Wednesday, November 18, 2009

The Avengers/Defenders War, part 1

Avengers #116 (October 1973)
Writer: Steve Englehart
Penciller: Bob Brown
Inker: Mike Esposito
Defenders #9 (October 1973)
Writer: Steve Englehart
Penciller: Sal Buscema
Inker: Frank McLaughlin
Karen: This is a review Doug and I have wanted to do for some time, and have finally gotten to it. We’ve both mentioned in the past our love of huge groups of super-heroes. We’ve also tackled the Marvel tradition of having heroes fight other heroes, however, only in one-on-one situations. But with this review, we’re going to talk about taking those two favorite concepts and smashing them together in one gigantic slugfest! That’s right, it’s time for the Avengers/Defenders War!
Doug: I’m right with you, Karen – I’ve enjoyed this series every time I’ve read it. Admittedly, I came to it later than its newsstand life, but the collection of characters is without peer. Unless of course, you want to get into one of the stupid (ahem, sorry) mega-crossovers that dominate comics marketing today…
Karen: The idea came about simply enough: Steve Englehart was the writer on both titles at the time. He always enjoyed the summer annuals Marvel did, but that year (1973), Marvel didn’t publish any big annuals and Englehart decided to basically do his own big event – imagine that! He was given the go-ahead by editor Roy Thomas –with a warning to make sure they were on time! – and the rest is history.
Doug: Have you seen Englehart’s comments about this story on his website? He makes it very clear that he always intended the arc to be known as the Avengers/Defenders Clash, not War.
Karen: Yes, he seems pretty insistent about that. I wonder if the reason has anything to do with his personal beliefs. Did you know he was released from the Army during the Vietnam War for being a conscientious objector?
Karen:We’ll start our review with Avengers #116. The tail ends of both Avengers #115 and Defenders #8 basically set up the reason for the super-team conflict: the dread Dormammu and conniving Loki team up to gain possession of an arcane artifact known as the Evil Eye. With its power, Dormammu can destroy Earth, and anything that upsets Thor makes Loki happy. They manipulate the Defenders into seeking the six pieces of the Eye, leading them to believe that it will free the Black Knight from his stone body. The Avengers meanwhile have been searching for the Knight, and have heard that Dr. Strange may have taken his stone body.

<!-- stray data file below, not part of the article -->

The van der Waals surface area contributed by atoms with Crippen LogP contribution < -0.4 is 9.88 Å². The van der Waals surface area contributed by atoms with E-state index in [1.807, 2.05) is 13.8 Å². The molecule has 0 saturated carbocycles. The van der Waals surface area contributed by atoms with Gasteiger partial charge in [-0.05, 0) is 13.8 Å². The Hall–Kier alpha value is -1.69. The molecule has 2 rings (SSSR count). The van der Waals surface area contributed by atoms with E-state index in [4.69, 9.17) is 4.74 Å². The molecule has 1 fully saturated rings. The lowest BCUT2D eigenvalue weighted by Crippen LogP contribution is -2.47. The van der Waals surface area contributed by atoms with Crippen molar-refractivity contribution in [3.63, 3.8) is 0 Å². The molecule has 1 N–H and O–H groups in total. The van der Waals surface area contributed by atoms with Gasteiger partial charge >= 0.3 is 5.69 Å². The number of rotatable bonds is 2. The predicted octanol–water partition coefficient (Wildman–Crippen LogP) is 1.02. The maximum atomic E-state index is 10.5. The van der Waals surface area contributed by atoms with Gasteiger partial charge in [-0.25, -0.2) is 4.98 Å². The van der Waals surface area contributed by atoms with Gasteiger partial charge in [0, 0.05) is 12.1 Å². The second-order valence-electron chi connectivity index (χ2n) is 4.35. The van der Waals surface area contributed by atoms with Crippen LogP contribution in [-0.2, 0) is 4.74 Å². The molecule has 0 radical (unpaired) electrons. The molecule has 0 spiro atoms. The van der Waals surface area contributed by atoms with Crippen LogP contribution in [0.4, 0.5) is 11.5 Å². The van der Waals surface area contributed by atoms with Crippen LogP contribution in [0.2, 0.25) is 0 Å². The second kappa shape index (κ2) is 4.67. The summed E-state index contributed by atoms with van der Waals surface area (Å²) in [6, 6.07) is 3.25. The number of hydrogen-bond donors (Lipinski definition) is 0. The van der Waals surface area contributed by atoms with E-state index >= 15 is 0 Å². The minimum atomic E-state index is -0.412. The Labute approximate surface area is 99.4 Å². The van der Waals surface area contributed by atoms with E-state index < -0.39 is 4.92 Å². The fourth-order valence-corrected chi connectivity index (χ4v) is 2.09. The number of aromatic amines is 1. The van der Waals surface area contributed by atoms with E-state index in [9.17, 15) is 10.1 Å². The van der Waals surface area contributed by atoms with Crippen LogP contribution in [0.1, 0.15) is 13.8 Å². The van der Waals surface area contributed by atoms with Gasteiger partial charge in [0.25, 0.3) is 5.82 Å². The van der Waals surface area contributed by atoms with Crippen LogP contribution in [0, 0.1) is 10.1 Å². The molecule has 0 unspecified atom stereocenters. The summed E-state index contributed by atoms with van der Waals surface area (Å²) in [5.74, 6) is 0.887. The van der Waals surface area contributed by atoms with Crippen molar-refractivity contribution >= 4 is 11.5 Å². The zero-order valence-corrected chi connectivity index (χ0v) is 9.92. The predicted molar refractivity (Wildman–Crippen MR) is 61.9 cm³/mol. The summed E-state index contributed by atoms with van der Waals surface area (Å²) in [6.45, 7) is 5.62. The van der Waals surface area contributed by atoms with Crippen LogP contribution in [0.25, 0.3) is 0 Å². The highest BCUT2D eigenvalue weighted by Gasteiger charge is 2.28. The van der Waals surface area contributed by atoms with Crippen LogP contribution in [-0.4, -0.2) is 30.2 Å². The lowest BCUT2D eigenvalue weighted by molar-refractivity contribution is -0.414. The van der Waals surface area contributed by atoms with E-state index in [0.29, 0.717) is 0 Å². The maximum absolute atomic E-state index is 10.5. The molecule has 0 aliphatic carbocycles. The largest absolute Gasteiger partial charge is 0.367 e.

Doug: I liked the set-up here – while not a Dormammu fan (or Dr. Strange fan, for that matter), sometimes all of that mystical stuff did make for a good plot device.
Karen: This issue starts with the Avengers trying to enter Dr. Strange’s sanctum sanctorum and getting a rude greeting, thanks to spells of protection around the place. Inside, the Defenders are oblivious to the commotion, as they mystically search for the six pieces of the Eye, which are scattered around the globe. Once they find the location of each piece, each non-team member heads off to recover them. Meanwhile, Loki has reconsidered his deal with Dormammu, and decides to enlist the Avengers to stop the Defenders. Loki gives Earth’s Mightiest a very vague reason – essentially, “they’re bad guys and will do bad things with the Eye” – and that’s enough for our heroes, who are already ticked off at Strange. Loki gives them the locations of the pieces and away we go!

Doug: That Thor can open a door, can’t he?

Karen: Oh man, that scene really cracked me up! The son of Odin gets mighty peeved!
Karen: First up: The Vision and the Scarlet Witch vs. The Silver Surfer. As much as I respect Vizh and Wanda, they were hopelessly outclassed here. But I thought the battle within the volcano was really exciting and some of the best work we’d see from Bob Brown during his Avengers tenure.
Doug: I wouldn’t claim to be a Bob Brown fan, perhaps more of an “appreciator”. I always thought he was solid in this era of the Avengers, and especially liked his Daredevil stuff. But, hey – concerning the splash page of this issue: doesn’t Brown’s depiction of the Vision sort of remind you of Deadman? And another thing – how about the cover to this book? One database source I consulted said the cover artist was unknown; the Grand Comic Book Database says it’s by Jazzy Johnny Romita and Mike Esposito. Nice shot of the Vision, but doesn’t the Surfer’s stance look goofy?
Karen: The cover definitely has Romita touches, particularly Wanda’s face. Of course, Jazzy Johnny did a lot of covers and art re-touching, back in the day.